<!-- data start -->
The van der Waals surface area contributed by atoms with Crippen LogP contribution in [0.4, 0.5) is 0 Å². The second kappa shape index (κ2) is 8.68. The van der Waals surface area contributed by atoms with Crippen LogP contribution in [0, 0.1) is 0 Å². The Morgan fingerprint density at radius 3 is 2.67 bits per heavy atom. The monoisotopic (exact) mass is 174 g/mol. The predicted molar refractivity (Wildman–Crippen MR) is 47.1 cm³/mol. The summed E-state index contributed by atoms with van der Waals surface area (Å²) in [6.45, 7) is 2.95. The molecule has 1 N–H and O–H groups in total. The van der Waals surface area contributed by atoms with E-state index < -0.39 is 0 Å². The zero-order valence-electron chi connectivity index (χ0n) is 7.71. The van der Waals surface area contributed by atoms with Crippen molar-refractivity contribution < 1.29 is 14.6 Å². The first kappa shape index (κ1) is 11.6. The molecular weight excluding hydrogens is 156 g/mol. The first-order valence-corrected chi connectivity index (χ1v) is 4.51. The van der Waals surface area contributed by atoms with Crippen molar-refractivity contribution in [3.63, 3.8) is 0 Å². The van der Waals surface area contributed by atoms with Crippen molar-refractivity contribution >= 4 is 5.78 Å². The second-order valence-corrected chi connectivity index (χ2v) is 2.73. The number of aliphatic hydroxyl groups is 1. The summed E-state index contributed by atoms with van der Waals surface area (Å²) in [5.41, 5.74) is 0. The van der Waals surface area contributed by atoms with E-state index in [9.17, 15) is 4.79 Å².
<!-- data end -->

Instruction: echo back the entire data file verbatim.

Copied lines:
The van der Waals surface area contributed by atoms with Crippen LogP contribution in [0.4, 0.5) is 0 Å². The second kappa shape index (κ2) is 8.68. The van der Waals surface area contributed by atoms with Crippen LogP contribution in [0, 0.1) is 0 Å². The Morgan fingerprint density at radius 3 is 2.67 bits per heavy atom. The monoisotopic (exact) mass is 174 g/mol. The predicted molar refractivity (Wildman–Crippen MR) is 47.1 cm³/mol. The summed E-state index contributed by atoms with van der Waals surface area (Å²) in [6.45, 7) is 2.95. The molecule has 1 N–H and O–H groups in total. The van der Waals surface area contributed by atoms with E-state index < -0.39 is 0 Å². The zero-order valence-electron chi connectivity index (χ0n) is 7.71. The van der Waals surface area contributed by atoms with Crippen molar-refractivity contribution < 1.29 is 14.6 Å². The first kappa shape index (κ1) is 11.6. The molecular weight excluding hydrogens is 156 g/mol. The first-order valence-corrected chi connectivity index (χ1v) is 4.51. The van der Waals surface area contributed by atoms with Crippen molar-refractivity contribution in [3.63, 3.8) is 0 Å². The van der Waals surface area contributed by atoms with Crippen molar-refractivity contribution >= 4 is 5.78 Å². The second-order valence-corrected chi connectivity index (χ2v) is 2.73. The number of aliphatic hydroxyl groups is 1. The summed E-state index contributed by atoms with van der Waals surface area (Å²) in [5.41, 5.74) is 0. The van der Waals surface area contributed by atoms with E-state index in [9.17, 15) is 4.79 Å².